It’s what you wanted me to ask the president about and he guessed the topic immediately: gas prices.
The question came from Louise Ross, of Chester, NH: “Why not release at least some of the oil in our reserves before gas reaches $5 a gallon? If that's a 'rainy day fund' it's pouring out! Give us a break.”
“We are monitoring the situation very closely. But the strategic petroleum reserve was designed for when oil actually shuts off. It wasn’t supposed to be there…to monitor prices. Having said that I understand how big of a strain this is on family budgets,” President Obama told me in my exclusive interview.
“But you’re not ready to release the reserves yet?” I asked.
“The reserves, I think, are something that we’ve got to be very careful about. Typically were used during disruptions. For example, during Hurricane Katrina when refineries just shut down. And what we don’t want to do is catch ourselves in a situation, particularly when things are uncertain in the Middle East, where we’re using it now and it turns out we need more later,” he said.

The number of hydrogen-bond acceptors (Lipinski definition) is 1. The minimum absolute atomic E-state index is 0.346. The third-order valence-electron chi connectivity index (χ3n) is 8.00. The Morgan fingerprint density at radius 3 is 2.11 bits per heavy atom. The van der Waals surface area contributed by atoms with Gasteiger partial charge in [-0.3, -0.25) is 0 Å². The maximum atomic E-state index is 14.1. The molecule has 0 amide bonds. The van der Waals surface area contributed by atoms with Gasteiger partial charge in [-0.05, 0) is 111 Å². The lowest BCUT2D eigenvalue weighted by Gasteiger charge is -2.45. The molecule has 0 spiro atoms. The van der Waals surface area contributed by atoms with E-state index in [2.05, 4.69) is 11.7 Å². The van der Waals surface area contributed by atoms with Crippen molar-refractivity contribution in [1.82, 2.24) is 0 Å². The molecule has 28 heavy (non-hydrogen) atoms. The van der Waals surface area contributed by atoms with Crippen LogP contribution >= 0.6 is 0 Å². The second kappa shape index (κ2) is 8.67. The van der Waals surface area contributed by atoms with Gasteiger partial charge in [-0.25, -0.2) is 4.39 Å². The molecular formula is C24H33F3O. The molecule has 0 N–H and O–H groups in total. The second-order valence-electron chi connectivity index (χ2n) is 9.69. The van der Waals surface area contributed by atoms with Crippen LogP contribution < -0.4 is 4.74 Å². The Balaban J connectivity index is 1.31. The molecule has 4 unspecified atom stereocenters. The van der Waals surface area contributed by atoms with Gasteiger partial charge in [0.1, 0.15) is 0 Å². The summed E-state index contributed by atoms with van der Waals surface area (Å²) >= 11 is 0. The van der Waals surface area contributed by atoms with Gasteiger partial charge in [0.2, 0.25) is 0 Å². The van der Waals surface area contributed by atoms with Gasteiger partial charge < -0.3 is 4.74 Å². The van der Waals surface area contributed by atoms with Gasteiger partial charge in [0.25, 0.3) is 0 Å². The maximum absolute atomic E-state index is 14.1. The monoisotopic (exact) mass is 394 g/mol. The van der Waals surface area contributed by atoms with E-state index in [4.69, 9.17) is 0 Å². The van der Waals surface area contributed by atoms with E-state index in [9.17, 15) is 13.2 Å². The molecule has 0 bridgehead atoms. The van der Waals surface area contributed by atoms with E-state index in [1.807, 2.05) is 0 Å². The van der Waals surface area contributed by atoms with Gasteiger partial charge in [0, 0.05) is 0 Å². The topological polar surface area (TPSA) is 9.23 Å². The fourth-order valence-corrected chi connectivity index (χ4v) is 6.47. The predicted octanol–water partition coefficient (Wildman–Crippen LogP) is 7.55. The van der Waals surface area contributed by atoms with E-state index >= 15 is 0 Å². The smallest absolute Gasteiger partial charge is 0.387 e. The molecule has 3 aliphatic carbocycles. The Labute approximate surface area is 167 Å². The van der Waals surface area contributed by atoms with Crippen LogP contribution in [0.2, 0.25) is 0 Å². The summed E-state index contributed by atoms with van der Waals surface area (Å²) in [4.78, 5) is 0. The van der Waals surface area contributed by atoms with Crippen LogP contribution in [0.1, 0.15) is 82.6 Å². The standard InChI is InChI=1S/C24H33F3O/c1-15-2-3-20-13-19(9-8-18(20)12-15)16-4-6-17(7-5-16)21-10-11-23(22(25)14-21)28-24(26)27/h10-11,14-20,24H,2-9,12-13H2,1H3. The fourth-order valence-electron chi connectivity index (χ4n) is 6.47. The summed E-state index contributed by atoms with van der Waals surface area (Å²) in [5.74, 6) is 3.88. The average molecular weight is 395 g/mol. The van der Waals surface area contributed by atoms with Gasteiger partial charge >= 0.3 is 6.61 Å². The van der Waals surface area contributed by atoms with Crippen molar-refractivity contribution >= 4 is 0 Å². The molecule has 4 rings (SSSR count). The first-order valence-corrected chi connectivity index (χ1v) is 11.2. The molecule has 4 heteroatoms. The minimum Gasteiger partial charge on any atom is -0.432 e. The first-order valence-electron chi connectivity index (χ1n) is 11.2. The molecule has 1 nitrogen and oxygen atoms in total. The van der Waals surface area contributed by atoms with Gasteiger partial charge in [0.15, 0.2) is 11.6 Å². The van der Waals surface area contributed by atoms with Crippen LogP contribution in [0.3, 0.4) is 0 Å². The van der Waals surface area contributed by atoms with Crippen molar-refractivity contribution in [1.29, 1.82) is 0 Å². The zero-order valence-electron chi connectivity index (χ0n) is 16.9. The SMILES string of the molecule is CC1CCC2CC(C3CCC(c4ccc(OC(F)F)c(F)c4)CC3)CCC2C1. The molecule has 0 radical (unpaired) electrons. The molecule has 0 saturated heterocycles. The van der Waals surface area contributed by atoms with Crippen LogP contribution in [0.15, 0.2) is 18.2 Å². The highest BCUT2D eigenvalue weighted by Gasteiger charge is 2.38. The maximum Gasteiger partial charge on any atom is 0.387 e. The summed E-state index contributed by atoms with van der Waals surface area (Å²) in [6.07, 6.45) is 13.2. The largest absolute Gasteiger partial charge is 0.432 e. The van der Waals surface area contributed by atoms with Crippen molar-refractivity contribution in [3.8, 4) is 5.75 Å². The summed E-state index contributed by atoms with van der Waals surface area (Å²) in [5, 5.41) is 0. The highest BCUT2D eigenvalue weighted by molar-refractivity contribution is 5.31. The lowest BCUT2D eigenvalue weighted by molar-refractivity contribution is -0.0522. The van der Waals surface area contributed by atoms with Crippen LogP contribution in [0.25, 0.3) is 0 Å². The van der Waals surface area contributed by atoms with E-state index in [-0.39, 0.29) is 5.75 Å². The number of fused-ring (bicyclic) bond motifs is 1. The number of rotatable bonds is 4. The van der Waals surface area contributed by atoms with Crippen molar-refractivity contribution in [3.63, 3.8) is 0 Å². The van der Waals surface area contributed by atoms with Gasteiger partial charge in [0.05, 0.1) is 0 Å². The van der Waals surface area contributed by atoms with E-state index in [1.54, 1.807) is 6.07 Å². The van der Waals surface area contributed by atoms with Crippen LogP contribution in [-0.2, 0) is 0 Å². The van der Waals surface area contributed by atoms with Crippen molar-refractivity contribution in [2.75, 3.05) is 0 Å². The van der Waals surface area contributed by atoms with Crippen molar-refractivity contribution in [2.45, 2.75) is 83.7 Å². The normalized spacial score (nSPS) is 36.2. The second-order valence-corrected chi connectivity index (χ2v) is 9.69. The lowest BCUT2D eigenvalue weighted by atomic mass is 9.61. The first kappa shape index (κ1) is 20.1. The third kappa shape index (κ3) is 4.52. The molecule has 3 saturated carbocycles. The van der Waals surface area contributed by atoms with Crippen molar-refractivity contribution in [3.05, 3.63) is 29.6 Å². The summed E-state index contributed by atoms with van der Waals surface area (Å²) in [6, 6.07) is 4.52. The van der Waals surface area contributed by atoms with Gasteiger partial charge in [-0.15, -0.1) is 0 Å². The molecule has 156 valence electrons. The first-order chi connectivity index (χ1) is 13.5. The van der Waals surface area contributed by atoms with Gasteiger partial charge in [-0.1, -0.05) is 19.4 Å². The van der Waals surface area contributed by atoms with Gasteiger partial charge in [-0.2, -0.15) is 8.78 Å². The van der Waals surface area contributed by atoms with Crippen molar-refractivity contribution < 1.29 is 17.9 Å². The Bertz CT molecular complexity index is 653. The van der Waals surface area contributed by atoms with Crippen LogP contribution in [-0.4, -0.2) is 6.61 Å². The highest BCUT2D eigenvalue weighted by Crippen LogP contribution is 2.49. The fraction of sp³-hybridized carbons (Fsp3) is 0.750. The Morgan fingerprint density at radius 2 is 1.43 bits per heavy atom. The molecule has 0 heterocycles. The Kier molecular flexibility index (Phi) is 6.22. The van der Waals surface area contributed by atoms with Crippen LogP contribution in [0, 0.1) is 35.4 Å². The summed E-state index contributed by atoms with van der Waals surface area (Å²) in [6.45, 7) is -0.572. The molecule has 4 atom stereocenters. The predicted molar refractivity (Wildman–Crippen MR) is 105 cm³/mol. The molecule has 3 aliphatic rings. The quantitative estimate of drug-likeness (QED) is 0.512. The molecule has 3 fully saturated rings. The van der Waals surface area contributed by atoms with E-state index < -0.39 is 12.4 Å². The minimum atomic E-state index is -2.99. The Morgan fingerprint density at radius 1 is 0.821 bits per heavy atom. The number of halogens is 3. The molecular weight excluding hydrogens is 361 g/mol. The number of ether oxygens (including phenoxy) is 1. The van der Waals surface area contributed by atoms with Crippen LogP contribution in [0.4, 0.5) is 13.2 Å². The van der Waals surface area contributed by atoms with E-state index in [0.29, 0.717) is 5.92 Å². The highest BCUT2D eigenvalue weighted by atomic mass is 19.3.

“We have to make sure that we are improving fuel efficiency standards on cars, which we’ve already done. We’ve got to make sure that we’re developing alternative fuels like electric cars and biofuels and-- and-- natural gas as a strategy for reducing our consumption on oil. We have to increase oil production here. But we’ve got to do it carefully. So, we’re going to have to have a comprehensive package,” he added.
The president also pushed back at the tough response from top Republicans to his blistering speech on the budget deficit – particularly on Rep. Paul Ryan comments that Obama is “poisoning wells.”
“Look if you look at my speech yesterday it was not so much a critique of what the House Republicans have proposed as it was a description of what they’ve proposed,” he told me.
So how can he find common ground between two fundamentally different positions?
“Everybody now agrees that the deficit has to be cut. Everybody is roughly at the same figure in terms of what we need to do over the next ten years. $4 trillion over the next ten to 12 years,” Obama said. “And as we saw in these last negotiations, we can come up with some very serious spending cuts that Democrats and Republicans can agree helps to put us on the right path. The key from my perspective is making sure that it’s balanced.”
“What I wanted to do yesterday…is to make very clear to the American people that we have a choice. We can’t get everything the government offers and not pay for it. And I think everybody agrees on that,” he said.
But the president sure seemed to signal that a big deal involving tax increases isn't going to happen anytime soon, saying that it is a choice he and his Republican opponents will put before the country in 2012- and it's up to them.